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TITLE
MacGillivray
EXTERNAL ID
QZP40_82_VOLI_P004
DATE OF IMAGE
1845
PERIOD
1840s
CREATOR
Robert R McIan
SOURCE
Highland Libraries
ASSET ID
30855
KEYWORDS
highland dress
clans
clan histories
clan events
tartans
Jacobites
James Logan Clanbook
MacGillivray

James Logan's "The Clans of the Scottish Highlands" was published to celebrate the centenary of the 1745 Jacobite Rising. It was illustrated by Robert R McIan.

The Clan MacGillivray is thought to have come originally from Morven and Lochaber. It was one of the principal clans in the time of Somerled. From an early date, however, the main branch of the clan was recognised as part of the Clan Chattan confederation. The progenitor of the clan is said to be Gilbrai, who, about 1268, put himself under the protection of Ferquhard, fifth chief of Mackintosh. Mention is made of one of Gilbrai's descendants who fought for the Mackintoshes in a battle with the Camerons at Drumlui in the 1330s.

This branch of the MacGillivrays settled in Dunmaglass, east of Inverness, and in 1626, Ferquhar MacGillivray obtained the heritable rights to these lands from the Campbells of Cawdor. The MacGillivrays played a prominent part in the Jacobite rising of 1715 and in 1745. Alexander MacGillivray was selected by Lady Ann Mackintosh to lead the Clan Chattan regiment in place of its chief, a loyal Hanoverian. The regiment distinguished itself, but Alexander lost his life, along with many of his clansmen, in the Battle of Culloden. His body was found near a well, known to this day as the 'Well of the Dead'. After Culloden, clan emigrations began across the Atlantic.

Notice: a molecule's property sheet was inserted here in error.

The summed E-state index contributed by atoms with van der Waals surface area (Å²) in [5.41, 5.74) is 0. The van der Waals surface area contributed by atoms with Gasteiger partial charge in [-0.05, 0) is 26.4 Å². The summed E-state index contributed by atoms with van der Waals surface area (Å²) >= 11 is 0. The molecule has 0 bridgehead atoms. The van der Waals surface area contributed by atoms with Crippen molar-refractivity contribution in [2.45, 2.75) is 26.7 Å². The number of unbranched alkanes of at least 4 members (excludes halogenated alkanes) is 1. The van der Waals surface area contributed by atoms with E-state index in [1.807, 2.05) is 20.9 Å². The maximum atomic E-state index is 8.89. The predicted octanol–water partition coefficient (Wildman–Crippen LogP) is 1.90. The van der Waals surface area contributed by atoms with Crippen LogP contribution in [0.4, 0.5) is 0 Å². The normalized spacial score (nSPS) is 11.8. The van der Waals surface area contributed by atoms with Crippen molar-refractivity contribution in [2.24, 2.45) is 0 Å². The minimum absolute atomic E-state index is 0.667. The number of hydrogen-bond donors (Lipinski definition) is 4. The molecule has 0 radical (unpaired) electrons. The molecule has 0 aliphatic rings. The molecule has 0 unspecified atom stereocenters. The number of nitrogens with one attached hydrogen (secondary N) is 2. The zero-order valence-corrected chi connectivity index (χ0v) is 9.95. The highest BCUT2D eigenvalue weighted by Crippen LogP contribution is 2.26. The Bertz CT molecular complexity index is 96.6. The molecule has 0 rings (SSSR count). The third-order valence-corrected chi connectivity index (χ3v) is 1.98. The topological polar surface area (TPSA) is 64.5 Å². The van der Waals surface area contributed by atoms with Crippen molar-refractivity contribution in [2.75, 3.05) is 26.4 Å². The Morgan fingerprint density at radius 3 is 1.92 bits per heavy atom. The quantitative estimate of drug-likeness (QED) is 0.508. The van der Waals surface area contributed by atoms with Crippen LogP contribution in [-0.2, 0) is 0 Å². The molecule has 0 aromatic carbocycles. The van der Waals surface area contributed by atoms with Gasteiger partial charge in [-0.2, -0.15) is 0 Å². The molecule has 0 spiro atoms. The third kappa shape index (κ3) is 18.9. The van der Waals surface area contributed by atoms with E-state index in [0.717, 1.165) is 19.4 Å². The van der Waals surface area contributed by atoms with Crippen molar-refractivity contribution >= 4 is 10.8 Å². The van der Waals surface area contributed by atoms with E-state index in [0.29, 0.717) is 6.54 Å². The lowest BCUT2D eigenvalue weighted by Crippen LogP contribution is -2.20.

The MacGillivrays who remained in Lochaber were also known under the name of MacAngus or MacInnes and followed, not the chiefs of Clan Chattan, but the MacDougal Campbells of Craignish

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MacGillivray

1840s

highland dress; clans; clan histories; clan events; tartans; Jacobites; James Logan Clanbook;

Highland Libraries

The Clans of the Scottish Highlands

James Logan's "The Clans of the Scottish Highlands" was published to celebrate the centenary of the 1745 Jacobite Rising. It was illustrated by Robert R McIan.<br /> <br /> The Clan MacGillivray is thought to have come originally from Morven and Lochaber. It was one of the principal clans in the time of Somerled. From an early date, however, the main branch of the clan was recognised as part of the Clan Chattan confederation. The progenitor of the clan is said to be Gilbrai, who, about 1268, put himself under the protection of Ferquhard, fifth chief of Mackintosh. Mention is made of one of Gilbrai's descendants who fought for the Mackintoshes in a battle with the Camerons at Drumlui in the 1330s. <br /> <br /> This branch of the MacGillivrays settled in Dunmaglass, east of Inverness, and in 1626, Ferquhar MacGillivray obtained the heritable rights to these lands from the Campbells of Cawdor. The MacGillivrays played a prominent part in the Jacobite rising of 1715 and in 1745. Alexander MacGillivray was selected by Lady Ann Mackintosh to lead the Clan Chattan regiment in place of its chief, a loyal Hanoverian. The regiment distinguished itself, but Alexander lost his life, along with many of his clansmen, in the Battle of Culloden. His body was found near a well, known to this day as the 'Well of the Dead'. After Culloden, clan emigrations began across the Atlantic. <br /> <br /> The MacGillivrays who remained in Lochaber were also known under the name of MacAngus or MacInnes and followed, not the chiefs of Clan Chattan, but the MacDougal Campbells of Craignish